YogavilleThis is the time of year when we look at our goals from last year, see how we did, make new ones for the new year, and then formulate a plan for making it all happen. I'm very glad to have this process, especially this year. Last week I thought I hadn't done very well on my goals for 2015 and I was feeling a bit down in the mouth about it (yes, I am not always Pollyanna). But when I pulled them out and compared, I had met or exceeded most of those goals and only failed meet two of them! That brought the smile back to my face. I usually set business goals as well as health, relationship, and personal goals each year; a few in each category, to keep learning and evolving. 

I have an accountability partner and we go over our goals with each other at the beginning of the year and check in again at the end of each quarter. In 2015, we did something a bit different. We set intentions and then made our goals encompass these intentions. This was something suggested by Deepak Chopra. His four suggested mantras for those intentions were:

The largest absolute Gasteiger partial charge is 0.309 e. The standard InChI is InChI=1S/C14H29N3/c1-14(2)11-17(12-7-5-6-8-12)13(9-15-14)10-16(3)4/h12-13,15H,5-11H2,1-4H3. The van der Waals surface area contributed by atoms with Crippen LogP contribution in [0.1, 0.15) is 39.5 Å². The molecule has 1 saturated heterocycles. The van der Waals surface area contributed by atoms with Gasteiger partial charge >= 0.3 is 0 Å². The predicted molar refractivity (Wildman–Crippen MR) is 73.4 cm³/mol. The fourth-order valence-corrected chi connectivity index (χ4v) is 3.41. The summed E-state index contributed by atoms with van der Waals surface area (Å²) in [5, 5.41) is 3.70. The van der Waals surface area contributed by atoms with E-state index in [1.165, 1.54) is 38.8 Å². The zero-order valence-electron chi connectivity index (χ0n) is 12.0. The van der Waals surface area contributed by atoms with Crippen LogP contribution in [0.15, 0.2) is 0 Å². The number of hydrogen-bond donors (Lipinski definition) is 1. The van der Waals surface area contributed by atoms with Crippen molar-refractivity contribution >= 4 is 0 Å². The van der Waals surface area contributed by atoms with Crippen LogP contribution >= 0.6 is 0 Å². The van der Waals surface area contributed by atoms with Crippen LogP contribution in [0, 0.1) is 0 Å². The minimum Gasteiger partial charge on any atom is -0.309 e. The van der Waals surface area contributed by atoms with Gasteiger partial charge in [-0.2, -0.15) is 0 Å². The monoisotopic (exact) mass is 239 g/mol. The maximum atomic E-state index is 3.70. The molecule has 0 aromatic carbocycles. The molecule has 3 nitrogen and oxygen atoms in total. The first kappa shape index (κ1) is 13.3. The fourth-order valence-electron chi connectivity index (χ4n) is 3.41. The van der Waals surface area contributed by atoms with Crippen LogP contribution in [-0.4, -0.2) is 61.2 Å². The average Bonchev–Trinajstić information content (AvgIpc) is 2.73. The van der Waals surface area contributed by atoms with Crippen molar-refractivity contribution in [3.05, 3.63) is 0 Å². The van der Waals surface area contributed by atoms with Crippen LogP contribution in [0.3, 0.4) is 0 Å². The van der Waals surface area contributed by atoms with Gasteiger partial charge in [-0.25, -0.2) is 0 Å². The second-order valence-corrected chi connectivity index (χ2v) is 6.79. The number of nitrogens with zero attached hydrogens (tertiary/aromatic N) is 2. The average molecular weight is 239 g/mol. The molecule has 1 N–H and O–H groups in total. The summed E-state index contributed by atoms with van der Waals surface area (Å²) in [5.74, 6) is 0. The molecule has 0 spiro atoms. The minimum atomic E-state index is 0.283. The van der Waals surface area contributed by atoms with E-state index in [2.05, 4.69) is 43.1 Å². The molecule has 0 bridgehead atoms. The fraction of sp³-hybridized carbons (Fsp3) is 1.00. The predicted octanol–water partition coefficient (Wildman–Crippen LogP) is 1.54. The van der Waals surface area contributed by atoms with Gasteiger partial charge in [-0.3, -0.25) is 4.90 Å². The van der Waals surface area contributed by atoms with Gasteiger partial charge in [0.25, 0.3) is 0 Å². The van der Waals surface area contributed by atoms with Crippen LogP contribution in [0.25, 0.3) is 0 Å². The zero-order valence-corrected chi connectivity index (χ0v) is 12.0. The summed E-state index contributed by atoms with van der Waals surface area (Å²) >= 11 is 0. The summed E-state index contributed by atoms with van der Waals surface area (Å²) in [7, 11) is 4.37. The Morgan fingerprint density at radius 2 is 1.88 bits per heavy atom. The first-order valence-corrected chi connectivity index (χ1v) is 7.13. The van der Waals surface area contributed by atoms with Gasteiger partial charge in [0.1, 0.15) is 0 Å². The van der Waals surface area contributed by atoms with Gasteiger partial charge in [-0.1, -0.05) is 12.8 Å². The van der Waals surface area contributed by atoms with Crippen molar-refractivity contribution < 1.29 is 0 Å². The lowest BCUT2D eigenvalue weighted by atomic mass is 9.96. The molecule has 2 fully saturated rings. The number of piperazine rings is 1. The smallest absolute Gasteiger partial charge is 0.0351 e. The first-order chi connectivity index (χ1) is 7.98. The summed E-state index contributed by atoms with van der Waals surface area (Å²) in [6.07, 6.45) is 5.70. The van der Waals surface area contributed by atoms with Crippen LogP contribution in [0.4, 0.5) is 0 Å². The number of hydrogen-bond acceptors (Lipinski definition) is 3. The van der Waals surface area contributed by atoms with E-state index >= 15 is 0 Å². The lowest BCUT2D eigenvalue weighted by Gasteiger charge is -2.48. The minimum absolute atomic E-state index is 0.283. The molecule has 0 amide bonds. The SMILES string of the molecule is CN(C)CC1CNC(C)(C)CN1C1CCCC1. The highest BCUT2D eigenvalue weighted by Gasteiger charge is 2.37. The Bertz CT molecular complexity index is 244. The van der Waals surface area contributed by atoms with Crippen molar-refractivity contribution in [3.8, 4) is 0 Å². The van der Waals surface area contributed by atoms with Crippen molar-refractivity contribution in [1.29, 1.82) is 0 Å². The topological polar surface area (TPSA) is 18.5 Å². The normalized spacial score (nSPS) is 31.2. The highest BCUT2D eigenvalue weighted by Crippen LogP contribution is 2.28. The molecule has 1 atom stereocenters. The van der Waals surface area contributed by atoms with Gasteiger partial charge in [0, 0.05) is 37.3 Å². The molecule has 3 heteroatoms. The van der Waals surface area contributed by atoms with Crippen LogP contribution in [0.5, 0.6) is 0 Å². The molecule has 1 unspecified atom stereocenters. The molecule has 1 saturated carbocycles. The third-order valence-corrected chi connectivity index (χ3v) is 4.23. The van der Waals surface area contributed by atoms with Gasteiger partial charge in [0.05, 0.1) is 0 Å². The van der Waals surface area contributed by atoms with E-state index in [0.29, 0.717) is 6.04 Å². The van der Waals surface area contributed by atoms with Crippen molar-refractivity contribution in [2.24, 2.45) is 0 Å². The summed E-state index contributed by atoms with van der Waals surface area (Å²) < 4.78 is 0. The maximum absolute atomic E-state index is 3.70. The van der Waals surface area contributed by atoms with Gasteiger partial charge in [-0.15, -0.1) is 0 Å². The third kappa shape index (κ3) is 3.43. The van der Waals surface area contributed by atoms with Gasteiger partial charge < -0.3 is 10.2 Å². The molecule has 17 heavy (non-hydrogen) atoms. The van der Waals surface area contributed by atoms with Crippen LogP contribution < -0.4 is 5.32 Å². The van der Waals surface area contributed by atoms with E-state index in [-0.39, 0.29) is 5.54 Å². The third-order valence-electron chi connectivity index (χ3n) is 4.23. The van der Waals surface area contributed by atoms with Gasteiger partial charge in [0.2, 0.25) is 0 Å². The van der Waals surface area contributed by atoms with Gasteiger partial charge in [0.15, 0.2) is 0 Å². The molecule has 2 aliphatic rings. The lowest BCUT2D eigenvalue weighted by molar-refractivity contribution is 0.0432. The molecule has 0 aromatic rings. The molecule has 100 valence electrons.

• I have a joyful, energetic body.
  • I have a loving, compassionate heart.
  • I have a restful, alert mind.
  • I have lightness of being. 
  •  

These worked out pretty well, because a joyful energetic body is one that gets enough exercise, proper nutrition and sleep. A loving compassionate heart takes care of self and others. An alert mind is active and constantly learning, and all of these make for a lightness of being.

So, perhaps instead of making resolutions this year, you can set these four intentions for yourself. Write them down on a 3x5 card and keep them where you'll see them each day, to remind yourself. Then let me know at the end of 2016 how much better you feel! 

Best of Health,

Kathi 

How To Make Chaga Tea

Chaga Tea tastes a bit like coffee. In fact, when I add a little almond milk, it tastes just like the hazelnut coffee that I used to drink years ago.

If you want to read about the benefits of Chaga, check this recent post.  This post also has a short video of our gathering expedition so you can see what it looks like on the trees and a bit about harvesting it. Much more info is available through that know-it-all Google...

chaga big platter full with Ned and Kathi2

So many of my readers asked for more information, so here you go!

To Make Chaga Tea: